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Religious Schools Score Big Win in Latest Supreme Court Decision

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The U.S. Supreme Court decided this Tuesday that Maine violated the Constitution when it decided to exclude religious schools from a state-sponsored program that gives families the money to pay private school tuition in areas where no public schools are available. The opinion was written by Chief Justice John Roberts and supported by the other five justices from the “conservative” wing of the Court.

The State of Maine created a program that allows families living in isolated, rural areas, where the necessity of creating public schools is financially impossible for the state, to ask for school vouchers provided by the state government to pay the tuition of private schools. As of today, there are about 5,000 students who live in districts with no access to a public school and who qualify for the program.

However, in order for a private school to be approved for receiving the school vouchers, it must follow a set of requirements set up by the state. One of those requirements was that the government cannot fund schools that are “sectarian”, meaning that religious schools could not opt for the program. The case in question, called Carson v. Makin, hinged around the wish of two families to use the money of the program to send their kids to a Christian school in rural Maine.

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Maine’s excluded religious schools from a tuition assistance program (EFE)

The Court decided that Maine violated the First Amendment

According to the Court, the program violated the Free Exercise Clause of the First Amendment, which the Court has previously decided protects against “indirect coercion or penalties on the free  exercise of religion, not just outright prohibitions.” Chief Justice Roberts argued that the Maine law does not hold scrutiny and that the program “specifically carved out private religious schools from those eligible to receive such funds” and that in order for this to be considered constitutional, a state must argue that it is pursuing “interests of the highest order”  and that it must be narrowly “tailored” to pursue such interests.

The state of Maine argued that the decision to exclude religious schools from the voucher program was done in order to pursue the principle of separation of state and church that is derived from the establishment clause of the First Amendment. However, the Court considered that allowing parents to decide to use the money in religious schools is not a violation of the Establishment clause, as it is a “neutral benefit program” where the public funds are allocated based on the “independent choices of private benefit recipients.”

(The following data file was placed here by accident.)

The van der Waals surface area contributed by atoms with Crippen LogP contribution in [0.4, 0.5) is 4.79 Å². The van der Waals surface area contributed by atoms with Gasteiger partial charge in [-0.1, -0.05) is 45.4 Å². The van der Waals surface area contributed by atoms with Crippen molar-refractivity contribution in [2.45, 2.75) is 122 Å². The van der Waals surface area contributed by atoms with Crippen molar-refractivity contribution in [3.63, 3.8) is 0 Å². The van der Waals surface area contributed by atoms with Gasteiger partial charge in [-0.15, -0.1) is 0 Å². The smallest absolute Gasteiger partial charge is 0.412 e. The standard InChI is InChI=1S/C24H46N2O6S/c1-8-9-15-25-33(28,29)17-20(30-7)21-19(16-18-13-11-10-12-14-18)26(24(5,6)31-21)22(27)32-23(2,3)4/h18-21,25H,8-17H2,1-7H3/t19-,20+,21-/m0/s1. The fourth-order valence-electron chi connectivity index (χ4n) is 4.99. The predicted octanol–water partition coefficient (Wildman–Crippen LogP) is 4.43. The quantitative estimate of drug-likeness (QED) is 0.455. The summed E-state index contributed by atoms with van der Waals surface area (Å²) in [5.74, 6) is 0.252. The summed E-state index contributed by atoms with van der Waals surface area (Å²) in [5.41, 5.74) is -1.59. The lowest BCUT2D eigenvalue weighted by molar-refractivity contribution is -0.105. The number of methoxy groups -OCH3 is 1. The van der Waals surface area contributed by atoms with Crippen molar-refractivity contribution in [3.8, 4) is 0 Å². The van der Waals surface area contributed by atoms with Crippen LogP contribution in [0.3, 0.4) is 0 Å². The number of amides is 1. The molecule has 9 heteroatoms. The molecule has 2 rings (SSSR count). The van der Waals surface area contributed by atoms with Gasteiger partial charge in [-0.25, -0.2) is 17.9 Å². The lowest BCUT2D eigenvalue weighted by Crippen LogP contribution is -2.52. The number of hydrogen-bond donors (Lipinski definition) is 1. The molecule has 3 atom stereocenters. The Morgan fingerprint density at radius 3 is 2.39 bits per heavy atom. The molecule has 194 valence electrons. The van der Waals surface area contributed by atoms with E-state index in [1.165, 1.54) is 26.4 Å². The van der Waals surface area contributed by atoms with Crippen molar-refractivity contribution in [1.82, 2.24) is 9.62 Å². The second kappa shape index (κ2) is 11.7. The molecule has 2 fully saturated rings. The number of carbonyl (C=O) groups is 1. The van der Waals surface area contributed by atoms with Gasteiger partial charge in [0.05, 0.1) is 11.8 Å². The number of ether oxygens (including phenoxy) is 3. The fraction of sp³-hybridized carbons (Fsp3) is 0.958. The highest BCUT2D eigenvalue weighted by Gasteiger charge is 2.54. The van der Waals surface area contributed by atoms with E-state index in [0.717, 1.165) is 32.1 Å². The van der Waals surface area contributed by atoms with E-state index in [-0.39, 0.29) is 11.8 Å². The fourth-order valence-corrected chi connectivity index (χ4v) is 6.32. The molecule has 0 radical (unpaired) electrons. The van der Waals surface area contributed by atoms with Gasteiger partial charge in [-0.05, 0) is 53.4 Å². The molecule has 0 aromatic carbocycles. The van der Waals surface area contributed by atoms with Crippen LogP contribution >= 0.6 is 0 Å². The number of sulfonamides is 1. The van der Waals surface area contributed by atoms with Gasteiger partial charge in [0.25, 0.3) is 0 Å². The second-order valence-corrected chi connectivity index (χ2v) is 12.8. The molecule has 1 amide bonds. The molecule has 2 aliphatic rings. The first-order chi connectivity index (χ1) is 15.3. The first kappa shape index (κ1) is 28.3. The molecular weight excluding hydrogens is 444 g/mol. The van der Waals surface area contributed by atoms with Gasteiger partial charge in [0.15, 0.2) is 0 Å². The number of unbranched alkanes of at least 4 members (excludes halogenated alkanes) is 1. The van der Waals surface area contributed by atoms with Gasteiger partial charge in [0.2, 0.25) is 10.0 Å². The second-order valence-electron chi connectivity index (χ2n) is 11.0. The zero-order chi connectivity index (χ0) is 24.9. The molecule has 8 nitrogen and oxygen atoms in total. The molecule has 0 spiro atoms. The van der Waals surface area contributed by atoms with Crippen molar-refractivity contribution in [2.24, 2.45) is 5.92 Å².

The decision was opposed by the three “liberal” justices of the bench, who argued that there is nothing on the Constitution that requires Maine to not discriminate against religious schools when implementing this school voucher program. Justice Breyer, who wrote the dissenting opinion said that while he agrees that a state could provide state funds to religious schools in these types of programs without violating the Establishment Clause, they are not required to do so. Breyer also questioned the long-term consequences of this opinion, asking if state governments will have to fund religious schools in the future.  

The Supreme Court decided that Maine’s policy violated the First Amendment (EFE)

The consequences of the Court’s decision on school choice and religious liberty

While the specific program in question is fairly small — only 4,000 students are directly benefitted from the Maine school voucher — the consequences of the Supreme Court’s decision might be much larger, especially in the issue of charter schools across the country. If the logic behind the decision on Carson is followed, then it raises the question if state governments must also make available funds to religious schools if they have created school choices programs.

The recent case discussed by the Court is also a continuation of similar decisions made in previous years over the thorny issue of the relationship between state and religiously affiliated schools. In 2017, the Court decided that Missouri did not have the right to exclude religious schools from a grant destined to resurface playgrounds, more recently, the court also ruled that a Montana program that funded private schools must also include religious schools in order to remain compliant with the free exercise clause of the First Amendment.

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